The women from the HBO "Sex in the City" reboot series, "And Just Like That"

From the 90's to Now: The Development of Female Fictional Television

From the 90's to Now: The Development of Female Fictional Television

In honor of the new “Sex and the City” reboot, I decided to re-watch the old seasons,  ones I had only really seen growing up if my mom had them on, or as background noise for day to-day tasks. Four women with powerful jobs, incredible wardrobes, and regularly scheduled  luxurious meals together set the scene in every episode. Yet, the main conflict always remained  the same — their relationships with men. These women were lawyers, PR professionals, writers,  and art dealers. Their careers were never at the forefront of the plot. Understanding that the  premise of the show was to examine the dating life of women in their 30’s, this was an alarming  commonality among television programs geared toward women in the 1990’s. In the reboot, we  are beginning to see a shift in the way their stories are told; they are more relatable, more  productive and more realistic.  

It is human nature to enjoy a guilty pleasure program. “Sex and the City” maintains all  the qualities to be just that. Sex (of course), drama, and comedic relief flood each episode,  making it a perfect “stay-at-home with a tub of ice cream” show. However, a series like this can  have greater implications when analyzed. Including the careers of these women would appear to  enhance the show beyond the surface level of dating in one’s 30’s. It previously did not offer that. So, why include it?  

Including pieces of a character’s life tends to add a relatable element. There have been  plenty of shows where one asks: How do they afford this lifestyle? How do they pay rent? How expensive are their clothes? In “Sex and the City” those questions were able to be answered. The question of how it added to their stories, though, remained a mystery. Four women, with jobs that people study years to achieve and work endless hours to move up in, appears to be empowering. Yet, they always seemed helpless, confused, and heartbroken in the midst of these incredible career paths.  

Carrie Bradshaw, the main character, was a column writer for the New York Observer.  Every piece she wrote was the centerpiece for the episode, and always talked about each of their  struggles with dating men.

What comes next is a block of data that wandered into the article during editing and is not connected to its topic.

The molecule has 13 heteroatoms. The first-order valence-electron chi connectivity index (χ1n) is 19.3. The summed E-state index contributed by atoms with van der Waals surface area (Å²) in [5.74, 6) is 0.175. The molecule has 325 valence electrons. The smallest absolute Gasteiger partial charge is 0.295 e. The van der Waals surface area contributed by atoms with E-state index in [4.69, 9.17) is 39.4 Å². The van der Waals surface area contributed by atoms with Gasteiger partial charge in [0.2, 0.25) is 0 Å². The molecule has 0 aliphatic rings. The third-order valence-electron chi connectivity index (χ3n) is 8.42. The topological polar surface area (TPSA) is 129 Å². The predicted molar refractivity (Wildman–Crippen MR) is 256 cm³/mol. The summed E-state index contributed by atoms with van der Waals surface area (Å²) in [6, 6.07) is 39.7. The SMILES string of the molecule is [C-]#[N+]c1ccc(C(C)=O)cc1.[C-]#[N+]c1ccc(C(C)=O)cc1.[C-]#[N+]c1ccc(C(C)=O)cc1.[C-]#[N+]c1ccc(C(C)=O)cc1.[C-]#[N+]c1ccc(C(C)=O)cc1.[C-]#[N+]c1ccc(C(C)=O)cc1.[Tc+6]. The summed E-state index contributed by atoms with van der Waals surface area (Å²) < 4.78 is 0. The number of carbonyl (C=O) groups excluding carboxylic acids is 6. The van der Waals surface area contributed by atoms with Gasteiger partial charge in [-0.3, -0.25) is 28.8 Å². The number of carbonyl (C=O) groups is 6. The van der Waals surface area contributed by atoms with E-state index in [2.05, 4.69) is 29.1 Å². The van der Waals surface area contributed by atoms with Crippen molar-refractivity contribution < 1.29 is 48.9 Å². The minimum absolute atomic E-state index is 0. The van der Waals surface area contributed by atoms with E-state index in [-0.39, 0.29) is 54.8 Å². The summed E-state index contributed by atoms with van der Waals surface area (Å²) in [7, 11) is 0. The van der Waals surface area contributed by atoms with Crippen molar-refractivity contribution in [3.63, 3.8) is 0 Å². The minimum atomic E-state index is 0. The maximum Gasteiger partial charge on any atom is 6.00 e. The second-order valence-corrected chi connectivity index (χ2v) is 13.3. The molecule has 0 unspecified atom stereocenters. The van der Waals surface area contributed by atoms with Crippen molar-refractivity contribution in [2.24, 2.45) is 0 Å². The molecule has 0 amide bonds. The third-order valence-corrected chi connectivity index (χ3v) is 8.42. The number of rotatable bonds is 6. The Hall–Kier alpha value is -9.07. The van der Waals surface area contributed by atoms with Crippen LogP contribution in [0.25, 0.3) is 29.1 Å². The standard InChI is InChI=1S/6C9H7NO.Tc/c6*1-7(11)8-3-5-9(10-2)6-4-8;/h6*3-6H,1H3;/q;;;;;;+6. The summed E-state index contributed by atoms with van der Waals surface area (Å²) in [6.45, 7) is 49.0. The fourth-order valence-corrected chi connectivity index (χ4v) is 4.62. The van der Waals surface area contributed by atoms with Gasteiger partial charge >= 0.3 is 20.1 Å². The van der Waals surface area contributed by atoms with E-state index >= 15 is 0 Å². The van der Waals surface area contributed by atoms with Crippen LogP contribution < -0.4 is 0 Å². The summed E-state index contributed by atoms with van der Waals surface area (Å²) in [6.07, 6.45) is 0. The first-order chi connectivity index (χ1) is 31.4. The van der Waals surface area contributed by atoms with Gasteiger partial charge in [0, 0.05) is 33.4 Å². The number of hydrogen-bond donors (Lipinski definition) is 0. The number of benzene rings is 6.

Female writers, in the real world, are people I look up to most. It takes grace, guts, and a  sense of determination to be able to write in a society full of criticism and robust opinion. A fictional character, like Bradshaw, does not accurately portray most female writers. Granted, the basis of the column was to discuss dating, but when watching, I would tend to get lost between fiction and reality. I began to ask myself: Is this all we really talk about as women? 

Today, I even find many of the conversations I have with other women discussing our struggles with men. I have friends going to law school, friends with accounting jobs lined up, and friends who are studying to become doctors. When we gather over a cup of coffee or on a FaceTime call, we have a tendency to push all of that to the side and bring up which guy texted us late on Saturday night.  

It is no wonder a show like “Sex and the City” succeeded. It was an escape from the idea  of work and stress, much like a cup of coffee with a friend. However, our careers, our personal emotions, and our successes are much more telling of who we are than a date we have lined up next week.  

In the reboot “And Just Like That” we can see a major shift from what “Sex and the City”  used to be while still maintaining its sense of comedic relief and female focus. It delves into death, gender identity, and race. In an interview with Entertainment Tonight, Kristin Davis  shared her view on the new scope of the show. 

“We didn't want people to have the same expectations when obviously it's a different  time, it's a different show that speaks to now.” 

This is even part of the reason for the name change. The show is no longer just about the  sex lives of thirty-somethings in New York. It is about how they feel and how they’ve grown. As  a woman growing up in an era that is pushing toward equality, this reboot spoke to me more in  ten episodes than six seasons of “Sex and the City” ever had.  

As I continue to consume television media, I hope to see this same change. Women are  more complex than what we have portrayed them to be for years. Women are strong, capable, and beautiful — they experience much more than dinner and a movie in their daily lives.  

Next time I sit down with a tub of ice cream, I hope to feel empowered by the time the female television episode ends.